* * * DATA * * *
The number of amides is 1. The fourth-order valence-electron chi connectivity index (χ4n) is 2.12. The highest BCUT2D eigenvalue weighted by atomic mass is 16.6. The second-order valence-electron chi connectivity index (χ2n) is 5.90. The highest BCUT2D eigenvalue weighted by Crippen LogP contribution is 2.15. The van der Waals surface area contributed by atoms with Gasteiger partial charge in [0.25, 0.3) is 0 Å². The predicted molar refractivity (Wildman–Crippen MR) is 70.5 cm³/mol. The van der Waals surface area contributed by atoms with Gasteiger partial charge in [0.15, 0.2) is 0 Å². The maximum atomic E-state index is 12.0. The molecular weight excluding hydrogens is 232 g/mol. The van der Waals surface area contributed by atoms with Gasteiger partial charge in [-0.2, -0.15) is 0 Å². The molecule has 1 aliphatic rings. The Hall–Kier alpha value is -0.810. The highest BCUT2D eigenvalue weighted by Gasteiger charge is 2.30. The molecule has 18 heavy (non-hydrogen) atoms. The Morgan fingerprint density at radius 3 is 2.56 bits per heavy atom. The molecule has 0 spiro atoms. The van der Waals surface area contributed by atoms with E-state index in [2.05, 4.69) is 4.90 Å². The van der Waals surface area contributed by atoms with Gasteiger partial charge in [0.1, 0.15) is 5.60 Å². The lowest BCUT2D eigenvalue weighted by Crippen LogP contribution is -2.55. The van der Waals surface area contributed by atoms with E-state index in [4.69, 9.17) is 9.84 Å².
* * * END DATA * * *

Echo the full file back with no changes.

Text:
The number of amides is 1. The fourth-order valence-electron chi connectivity index (χ4n) is 2.12. The highest BCUT2D eigenvalue weighted by atomic mass is 16.6. The second-order valence-electron chi connectivity index (χ2n) is 5.90. The highest BCUT2D eigenvalue weighted by Crippen LogP contribution is 2.15. The van der Waals surface area contributed by atoms with Gasteiger partial charge in [0.25, 0.3) is 0 Å². The predicted molar refractivity (Wildman–Crippen MR) is 70.5 cm³/mol. The van der Waals surface area contributed by atoms with Gasteiger partial charge in [0.15, 0.2) is 0 Å². The maximum atomic E-state index is 12.0. The molecular weight excluding hydrogens is 232 g/mol. The van der Waals surface area contributed by atoms with Gasteiger partial charge in [-0.2, -0.15) is 0 Å². The molecule has 1 aliphatic rings. The Hall–Kier alpha value is -0.810. The highest BCUT2D eigenvalue weighted by Gasteiger charge is 2.30. The molecule has 18 heavy (non-hydrogen) atoms. The Morgan fingerprint density at radius 3 is 2.56 bits per heavy atom. The molecule has 0 spiro atoms. The van der Waals surface area contributed by atoms with E-state index in [2.05, 4.69) is 4.90 Å². The van der Waals surface area contributed by atoms with Gasteiger partial charge in [0.1, 0.15) is 5.60 Å². The lowest BCUT2D eigenvalue weighted by Crippen LogP contribution is -2.55. The van der Waals surface area contributed by atoms with E-state index in [4.69, 9.17) is 9.84 Å².